“That was a tough medical situation,” Rob McCurren said. “You’re really just buying time and figuring out how much you have with chemotherapy. At that time, my wife got connected with a medical dispensary in Ann Arbor, and she found it was helpful in terms of decreasing her need for pain suppressants. I believe it significantly reduced her suffering and extended her quality of life.”

Rob McCurren started looking into the real estate aspect of medical cannabis and decided to leave the traditional health care sector to start the business. Around the same time, in 2018, Trent McCurren decided to leave Founders and make a new career move as well.

“We found our skills were complementary, and we could come together to make this thing fly,” Rob McCurren said.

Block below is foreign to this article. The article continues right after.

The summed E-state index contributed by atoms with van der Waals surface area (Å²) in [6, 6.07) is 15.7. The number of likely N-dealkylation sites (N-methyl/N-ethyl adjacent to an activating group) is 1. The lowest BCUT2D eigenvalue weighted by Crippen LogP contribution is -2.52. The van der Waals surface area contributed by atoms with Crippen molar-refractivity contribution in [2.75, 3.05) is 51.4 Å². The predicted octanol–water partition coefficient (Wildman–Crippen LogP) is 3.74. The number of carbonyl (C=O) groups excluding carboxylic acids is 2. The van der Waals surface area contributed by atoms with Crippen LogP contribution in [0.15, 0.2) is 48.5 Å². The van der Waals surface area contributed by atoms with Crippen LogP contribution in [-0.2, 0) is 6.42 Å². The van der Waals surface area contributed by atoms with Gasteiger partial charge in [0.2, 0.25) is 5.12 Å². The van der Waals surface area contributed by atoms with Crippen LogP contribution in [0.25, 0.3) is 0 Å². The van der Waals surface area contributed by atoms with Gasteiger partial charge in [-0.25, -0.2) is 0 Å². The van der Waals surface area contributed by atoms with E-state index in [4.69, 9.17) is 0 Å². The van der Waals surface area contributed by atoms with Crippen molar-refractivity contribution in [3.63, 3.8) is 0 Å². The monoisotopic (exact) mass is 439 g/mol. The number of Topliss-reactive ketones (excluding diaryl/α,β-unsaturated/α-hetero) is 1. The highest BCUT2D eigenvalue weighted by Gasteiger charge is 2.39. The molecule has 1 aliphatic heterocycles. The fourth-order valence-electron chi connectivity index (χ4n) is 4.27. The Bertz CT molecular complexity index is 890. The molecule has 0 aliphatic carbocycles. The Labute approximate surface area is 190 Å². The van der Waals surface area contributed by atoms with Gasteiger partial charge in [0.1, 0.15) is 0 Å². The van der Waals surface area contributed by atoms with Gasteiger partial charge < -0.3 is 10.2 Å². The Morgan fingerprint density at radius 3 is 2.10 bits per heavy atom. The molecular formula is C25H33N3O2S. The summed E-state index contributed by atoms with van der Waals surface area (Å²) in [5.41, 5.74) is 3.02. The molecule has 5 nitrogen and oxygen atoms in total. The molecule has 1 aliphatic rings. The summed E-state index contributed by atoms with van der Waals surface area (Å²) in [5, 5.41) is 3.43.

The McCurrens spent about another nine months formulating a strategy, including growth, processing and retail distribution, as well as putting together local partnerships that led to the portfolio WellFlower has currently.

While the main focus of WellFlower is on providing and promoting medical cannabis for patients and medical professionals, the company provides recreational products as well. Rob McCurren said the rapidly emerging cannabis market cannot allow WellFlower to remain separate from adult-use retail and viably compete with other cannabis businesses.

“We want to be the top-tier source for people who are seeking medical cannabis, but we will be providing a lot of high-quality, safe products for recreational users,” he said. “Right now, it’s been an absolute rush to adult use, and people are trying to move as much product as possible, where we’re trying to target a little bit more demographically.”